FAO reviewed food safety issues related to gene editing

The Food and Agriculture Organization (FAO) recently released a report examining food safety issues related to the use of gene editing for food production, including the applicability of existing Codex Alimentarius principles and guidelines for relevant food safety assessments.  

Gene editing encompasses various molecular biology techniques that make targeted changes to an organism's genome. These methods are employed for many reasons, such as creating new plant varieties, animal breeds, and microbial strains for agricultural purposes. For example, gene editing has produced cassava with less cyanide, gluten-free wheat, and pigs resistant to African Swine Fever. Gene editing can potentially enhance food production and quality while promoting sustainability and climate resilience. However, as these are cutting-edge breeding methods, they are under the scrutiny of regulatory agencies worldwide.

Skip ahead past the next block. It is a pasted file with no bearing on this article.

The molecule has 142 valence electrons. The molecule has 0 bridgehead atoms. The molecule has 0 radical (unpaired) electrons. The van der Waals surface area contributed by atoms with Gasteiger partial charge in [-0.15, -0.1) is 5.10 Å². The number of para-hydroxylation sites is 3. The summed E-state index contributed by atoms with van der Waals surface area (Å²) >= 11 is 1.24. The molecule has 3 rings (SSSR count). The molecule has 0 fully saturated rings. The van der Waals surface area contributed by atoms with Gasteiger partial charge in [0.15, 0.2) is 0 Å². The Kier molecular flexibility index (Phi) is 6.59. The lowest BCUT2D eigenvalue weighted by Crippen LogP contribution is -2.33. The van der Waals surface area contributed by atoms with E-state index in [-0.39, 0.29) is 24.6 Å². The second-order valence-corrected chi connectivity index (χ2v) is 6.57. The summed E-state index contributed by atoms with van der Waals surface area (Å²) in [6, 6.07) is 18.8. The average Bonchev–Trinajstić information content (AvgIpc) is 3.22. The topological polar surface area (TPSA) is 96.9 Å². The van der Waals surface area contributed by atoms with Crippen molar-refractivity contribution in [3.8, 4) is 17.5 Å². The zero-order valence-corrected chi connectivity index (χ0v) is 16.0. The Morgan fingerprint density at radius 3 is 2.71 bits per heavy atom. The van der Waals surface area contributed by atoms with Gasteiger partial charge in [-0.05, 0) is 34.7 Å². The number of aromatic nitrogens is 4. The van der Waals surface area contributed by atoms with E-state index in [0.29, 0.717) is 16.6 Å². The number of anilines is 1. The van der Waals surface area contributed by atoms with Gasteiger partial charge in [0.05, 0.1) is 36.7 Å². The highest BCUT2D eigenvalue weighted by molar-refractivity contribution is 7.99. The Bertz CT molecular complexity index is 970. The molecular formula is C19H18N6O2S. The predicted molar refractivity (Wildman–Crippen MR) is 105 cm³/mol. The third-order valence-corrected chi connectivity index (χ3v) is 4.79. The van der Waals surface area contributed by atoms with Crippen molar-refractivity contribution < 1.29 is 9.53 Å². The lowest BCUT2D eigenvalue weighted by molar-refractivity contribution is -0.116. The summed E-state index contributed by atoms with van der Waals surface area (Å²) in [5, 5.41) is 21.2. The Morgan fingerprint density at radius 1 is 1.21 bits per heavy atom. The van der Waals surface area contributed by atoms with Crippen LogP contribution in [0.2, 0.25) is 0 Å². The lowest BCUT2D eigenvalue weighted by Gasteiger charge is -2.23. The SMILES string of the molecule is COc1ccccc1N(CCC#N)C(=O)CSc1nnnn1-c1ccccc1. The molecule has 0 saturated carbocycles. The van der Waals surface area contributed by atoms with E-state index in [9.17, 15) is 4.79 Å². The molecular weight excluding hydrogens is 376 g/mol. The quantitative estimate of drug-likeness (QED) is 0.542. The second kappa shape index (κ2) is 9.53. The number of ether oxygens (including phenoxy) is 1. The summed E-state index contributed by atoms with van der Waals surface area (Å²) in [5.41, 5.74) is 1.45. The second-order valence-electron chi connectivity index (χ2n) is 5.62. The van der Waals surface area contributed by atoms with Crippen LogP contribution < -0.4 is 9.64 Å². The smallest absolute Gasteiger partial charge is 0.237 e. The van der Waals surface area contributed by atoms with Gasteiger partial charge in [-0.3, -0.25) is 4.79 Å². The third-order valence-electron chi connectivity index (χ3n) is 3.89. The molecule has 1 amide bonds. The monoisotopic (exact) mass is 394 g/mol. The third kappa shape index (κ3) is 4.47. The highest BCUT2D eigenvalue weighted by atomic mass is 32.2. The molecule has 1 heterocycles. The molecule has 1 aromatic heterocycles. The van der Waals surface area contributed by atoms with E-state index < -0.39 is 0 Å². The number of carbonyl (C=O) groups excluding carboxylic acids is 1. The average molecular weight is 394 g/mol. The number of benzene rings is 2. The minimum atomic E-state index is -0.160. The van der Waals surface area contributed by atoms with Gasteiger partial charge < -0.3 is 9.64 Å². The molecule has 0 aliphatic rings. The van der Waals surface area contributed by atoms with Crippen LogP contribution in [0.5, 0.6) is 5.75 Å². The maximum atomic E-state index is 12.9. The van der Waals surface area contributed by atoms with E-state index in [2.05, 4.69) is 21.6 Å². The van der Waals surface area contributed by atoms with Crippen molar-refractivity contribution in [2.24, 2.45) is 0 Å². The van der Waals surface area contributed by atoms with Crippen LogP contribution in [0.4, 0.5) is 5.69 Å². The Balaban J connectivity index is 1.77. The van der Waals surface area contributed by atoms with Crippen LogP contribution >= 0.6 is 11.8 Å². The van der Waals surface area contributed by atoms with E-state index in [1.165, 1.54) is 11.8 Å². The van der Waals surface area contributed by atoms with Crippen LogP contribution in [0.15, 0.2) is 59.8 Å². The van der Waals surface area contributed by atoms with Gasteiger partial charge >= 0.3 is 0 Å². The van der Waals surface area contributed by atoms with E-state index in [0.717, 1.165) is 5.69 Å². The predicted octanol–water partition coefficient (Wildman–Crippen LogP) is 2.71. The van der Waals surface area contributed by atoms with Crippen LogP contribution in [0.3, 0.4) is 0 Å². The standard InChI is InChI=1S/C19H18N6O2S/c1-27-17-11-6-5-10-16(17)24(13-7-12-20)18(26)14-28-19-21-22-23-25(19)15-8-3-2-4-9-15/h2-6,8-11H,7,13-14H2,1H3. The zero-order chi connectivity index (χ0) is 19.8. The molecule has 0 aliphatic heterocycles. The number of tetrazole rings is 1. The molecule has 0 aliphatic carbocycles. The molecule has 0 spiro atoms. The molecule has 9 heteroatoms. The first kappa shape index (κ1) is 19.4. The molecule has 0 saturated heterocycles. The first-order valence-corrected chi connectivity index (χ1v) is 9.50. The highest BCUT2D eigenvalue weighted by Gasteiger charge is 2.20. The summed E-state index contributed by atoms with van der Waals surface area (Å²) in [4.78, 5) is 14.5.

The new FAO report presents essential considerations for formulating and executing policies and regulatory criteria for gene-edited products. Additionally, it identifies areas where national regulatory authorities can take advantage of ongoing FAO and Codex Alimentarius work for scientific guidance, capacity building, knowledge sharing, and information exchange.  

The report revealed that regulators have treated gene-edited organisms and food derived from them similarly to novel foods, GMOs, or traditional products. Some nations mandate a case-by-case evaluation of each item.    

FAO advises against establishing regulations concerning processes and production methods that do not directly affect product safety. It warns that including onerous requirements without scientific justification could lead to burdensome compliance issues rather than the primary goal of consumer protection.    

A review of Codex guidelines demonstrated that existing protocols for food safety risk analysis and assessment can be adapted and applied to gene-edited food safety evaluations. FAO asserts that the potential impacts of gene editing on food safety, quality, and trade are unlikely to differ significantly from those of pre-existing breeding techniques.